The argument over whether to count time-shifted viewers already figured to play a major part in ad negotiations in the coming weeks, but the quality and level of counter-programming seen in upfront presentations last week will serve to bait the bulls and the bears set to face off on opposing sides of the live-viewing argument.
|Photo: Donna Svennevik|
|ABC entertainment president Steve McPherson cha-chas across the stage during the network's upfront presentation. Click to see larger photo.
The super-lucrative Thursday 9 p.m. slot epitomizes the problem, as it sees at least three of the networks' brightest hopes going up against each other and looks sure to send consumers to their DVRs and Internet browsers -- with the potential consequence that many of the ads in these expensive shows end up getting zapped.
And the challenge for buyers picking among the shows extends beyond Thursday. With so many high-quality dramas sprinkled throughout the week, (like ABC's "Brothers and Sisters" Fox's "Vanished," CBS's "Jericho" and NBC "Kidnapped"), it looks as if each network is trying to program for appointment viewing -- and perhaps their digital futures -- making it difficult for buyers to decide where to spend their $9 billion or so dollars. (Click here to view full fall schedule.)
NBC's brightest hope
The Thursday-night strategies of the networks reflect their positions overall. NBC desperately needs to rebuild, so it put its brightest hope, the Aaron Sorkin drama "Studio 60 on the Sunset Strip" there, following its fledgling comedy block of "My Name is Earl" and "The Office."
ABC, meanwhile, has all the buzz, mainly due to three strong shows. With plenty of holes to plug in its lineup, it decided to anchor female-friendly "Grey's Anatomy" in that slot, and hope it brings viewers in to its two new comedy series leading into it. With 10 other new shows on its schedule, ABC needs to hold on to its already-established beachheads, namely Sunday night's "Desperate Housewives" and Wednesday night's "Lost.
CBS underscored its confident "you can count on us" positioning with the decision to leave last season's Thursday night winner, "CSI," on its perch.
Fox briefly considered moving its ratings juggernaut, "American Idol," to Thursdays, but then stuck to its guns and left teen-drawing "The O.C." there. The CW wants to battle Fox for the teen audience, and put one of its strongest draws, "Supernatural," up against "The O.C."
Households using TV
Not everyone sees the Thursday-night fight as a downer for advertisers. The additional competition could raise households using TV (HUT) levels to everyone's advantage. "I see Thursday as an opportunity for growth," said Bill McOwen, MPG's exec VP-director, national broadcast. "There are three or four distinct audiences being served and an ability to get Thursday back on top of the heap. This is a night that used to dominate from a viewership standpoint and no one wanted to program against it. Now everyone's putting their top guns here and that's a great thing."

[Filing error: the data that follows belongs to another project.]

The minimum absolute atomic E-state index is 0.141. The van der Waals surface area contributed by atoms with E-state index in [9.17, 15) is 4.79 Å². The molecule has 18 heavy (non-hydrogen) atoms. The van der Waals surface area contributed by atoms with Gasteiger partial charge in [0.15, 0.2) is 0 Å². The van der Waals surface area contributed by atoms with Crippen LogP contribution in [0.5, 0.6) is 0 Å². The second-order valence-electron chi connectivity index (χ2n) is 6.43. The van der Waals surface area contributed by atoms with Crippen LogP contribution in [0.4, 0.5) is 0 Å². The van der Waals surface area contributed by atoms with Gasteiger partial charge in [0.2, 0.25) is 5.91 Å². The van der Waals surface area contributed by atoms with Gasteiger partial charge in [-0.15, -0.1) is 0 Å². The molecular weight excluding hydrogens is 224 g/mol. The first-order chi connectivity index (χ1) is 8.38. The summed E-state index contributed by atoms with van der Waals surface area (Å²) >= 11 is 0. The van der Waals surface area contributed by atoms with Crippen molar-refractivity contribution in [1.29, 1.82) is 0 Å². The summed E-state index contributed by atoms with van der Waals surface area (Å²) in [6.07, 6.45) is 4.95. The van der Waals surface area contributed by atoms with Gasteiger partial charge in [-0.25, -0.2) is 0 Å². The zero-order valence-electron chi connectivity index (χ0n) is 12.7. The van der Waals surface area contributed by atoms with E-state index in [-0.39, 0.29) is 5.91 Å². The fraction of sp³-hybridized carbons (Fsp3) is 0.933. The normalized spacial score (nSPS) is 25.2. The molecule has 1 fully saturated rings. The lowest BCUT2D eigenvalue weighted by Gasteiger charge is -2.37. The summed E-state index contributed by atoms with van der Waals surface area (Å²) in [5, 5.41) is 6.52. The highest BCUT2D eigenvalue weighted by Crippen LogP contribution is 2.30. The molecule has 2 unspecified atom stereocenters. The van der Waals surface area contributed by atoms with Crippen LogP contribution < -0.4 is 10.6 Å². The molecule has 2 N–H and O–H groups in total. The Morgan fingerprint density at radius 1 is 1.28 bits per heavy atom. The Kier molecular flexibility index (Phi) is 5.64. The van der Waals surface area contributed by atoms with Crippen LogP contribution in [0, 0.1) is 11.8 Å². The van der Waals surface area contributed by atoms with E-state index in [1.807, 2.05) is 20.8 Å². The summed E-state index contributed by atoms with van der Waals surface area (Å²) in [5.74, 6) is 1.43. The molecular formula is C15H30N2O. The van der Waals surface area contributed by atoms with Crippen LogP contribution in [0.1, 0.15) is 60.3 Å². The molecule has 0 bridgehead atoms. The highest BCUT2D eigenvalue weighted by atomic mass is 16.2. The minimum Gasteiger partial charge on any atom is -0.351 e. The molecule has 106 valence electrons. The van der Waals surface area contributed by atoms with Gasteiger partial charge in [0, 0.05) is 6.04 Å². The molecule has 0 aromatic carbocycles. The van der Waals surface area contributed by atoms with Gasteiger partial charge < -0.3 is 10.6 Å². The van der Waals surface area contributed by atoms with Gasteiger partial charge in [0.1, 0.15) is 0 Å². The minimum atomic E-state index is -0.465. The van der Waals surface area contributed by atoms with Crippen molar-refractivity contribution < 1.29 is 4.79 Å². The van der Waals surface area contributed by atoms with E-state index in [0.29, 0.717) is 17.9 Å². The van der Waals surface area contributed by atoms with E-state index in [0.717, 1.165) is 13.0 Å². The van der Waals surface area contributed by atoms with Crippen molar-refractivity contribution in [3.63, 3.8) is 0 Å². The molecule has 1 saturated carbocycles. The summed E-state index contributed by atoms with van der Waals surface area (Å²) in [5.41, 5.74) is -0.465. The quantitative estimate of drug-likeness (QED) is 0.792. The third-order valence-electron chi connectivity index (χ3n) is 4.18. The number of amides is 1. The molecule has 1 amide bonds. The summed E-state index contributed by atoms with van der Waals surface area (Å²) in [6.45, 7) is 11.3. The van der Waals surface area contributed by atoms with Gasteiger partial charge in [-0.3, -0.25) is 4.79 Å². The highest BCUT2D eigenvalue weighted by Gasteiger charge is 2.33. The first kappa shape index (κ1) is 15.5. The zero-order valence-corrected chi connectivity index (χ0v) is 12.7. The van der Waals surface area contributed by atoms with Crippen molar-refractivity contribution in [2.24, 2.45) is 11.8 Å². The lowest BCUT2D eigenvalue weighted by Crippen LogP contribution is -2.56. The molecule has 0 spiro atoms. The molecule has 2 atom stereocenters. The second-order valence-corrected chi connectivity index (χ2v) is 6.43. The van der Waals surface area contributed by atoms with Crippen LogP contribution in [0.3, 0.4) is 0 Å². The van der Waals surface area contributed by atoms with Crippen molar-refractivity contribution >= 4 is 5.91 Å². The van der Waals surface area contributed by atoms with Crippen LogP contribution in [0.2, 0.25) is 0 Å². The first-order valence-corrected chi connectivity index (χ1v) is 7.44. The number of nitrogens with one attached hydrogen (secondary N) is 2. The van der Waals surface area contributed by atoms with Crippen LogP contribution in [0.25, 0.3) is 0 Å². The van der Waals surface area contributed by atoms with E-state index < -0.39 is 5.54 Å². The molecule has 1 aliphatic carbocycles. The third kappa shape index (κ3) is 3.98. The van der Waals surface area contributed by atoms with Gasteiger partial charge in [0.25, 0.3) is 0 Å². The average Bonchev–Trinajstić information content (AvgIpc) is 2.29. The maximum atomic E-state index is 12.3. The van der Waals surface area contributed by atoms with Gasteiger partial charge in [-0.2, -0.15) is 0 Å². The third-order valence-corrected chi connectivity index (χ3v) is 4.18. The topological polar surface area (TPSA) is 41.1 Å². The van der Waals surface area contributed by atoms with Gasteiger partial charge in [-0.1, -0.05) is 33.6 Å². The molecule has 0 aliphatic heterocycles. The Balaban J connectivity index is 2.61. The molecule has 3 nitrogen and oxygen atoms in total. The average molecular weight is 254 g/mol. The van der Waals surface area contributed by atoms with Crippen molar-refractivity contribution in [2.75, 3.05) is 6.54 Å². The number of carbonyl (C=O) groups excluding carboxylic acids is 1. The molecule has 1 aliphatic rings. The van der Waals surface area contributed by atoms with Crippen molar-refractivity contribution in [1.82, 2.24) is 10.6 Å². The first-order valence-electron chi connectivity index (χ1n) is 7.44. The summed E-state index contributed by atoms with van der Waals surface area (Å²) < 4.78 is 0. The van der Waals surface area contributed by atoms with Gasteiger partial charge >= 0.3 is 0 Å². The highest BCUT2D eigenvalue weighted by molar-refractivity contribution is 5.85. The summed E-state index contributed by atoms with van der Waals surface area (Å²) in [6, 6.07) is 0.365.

Perhaps one of the overarching stories is that the growth of digital platforms appears to be heralding an all-around improvement in the quality of shows making it to air. The networks, with an eye toward subscription and advertising revenue from video-on-demand platforms, were top-heavy with expensive dramas that looked like they could be movies in their own right.
"Prime-time programming is about copycats, and right now it's about high-intensity dramas," said Shari Cohen, co-president of broadcast at MindShare. "There's only so many of those shows viewers can watch in a week." Andy Jung, Kellogg North America's senior director-advertising and marketing saw a stark choice for advertisers: "It was either comedy or dark." Indeed, reality, game shows and news magazines were pretty absent from the 2006-2007 network grids.
Distribution is new king
What all those shows have in common as well is a storyline that plays out nicely across many different sizes of screens. "The big story is multiplatform," said Peter Gardiner, partner and chief media officer at Deutsch. "The networks are realizing that the network model is not the powerhouse anymore, it's the distribution strategy for their content."
Compared to last year, when digital offerings were just a blip on the big screen, this upfront all the networks emphasized their ability to play in the game. NBC is experimenting with several different online formats from animated comics that follow the storyline of "Heroes," one of its new dramas, to the promise it would premiere at least four programs from each of its broadcast and cable programs online. But NBC CEO Jeff Zucker came under criticism from buyers for devoting too much time during the presentation to the subject.
By contrast, ABC TV President Anne Sweeney, who has shepherded ABC into a leadership position in digital, spent relatively little time on the subject. CBS CEO Leslie Moonves touted his group's wide digital distribution-from Google to Verizon V-Cast, though not all are ad-supported-and touted Sportsline's March Madness on Demand as "the biggest live sports event in the history of the Internet." His reality check? Hit programs will drive digital adoption. "Wireless is useless if you're hitless," he said. Fox, meanwhile, rolled out Ross Levinsohn, president of Fox Interactive Media, who talked about how the "future arrived for us over a year ago" in a flurry of acquisitions that included social-media force MySpace.com. In April, he said, 75 million people visited Fox's network of sites.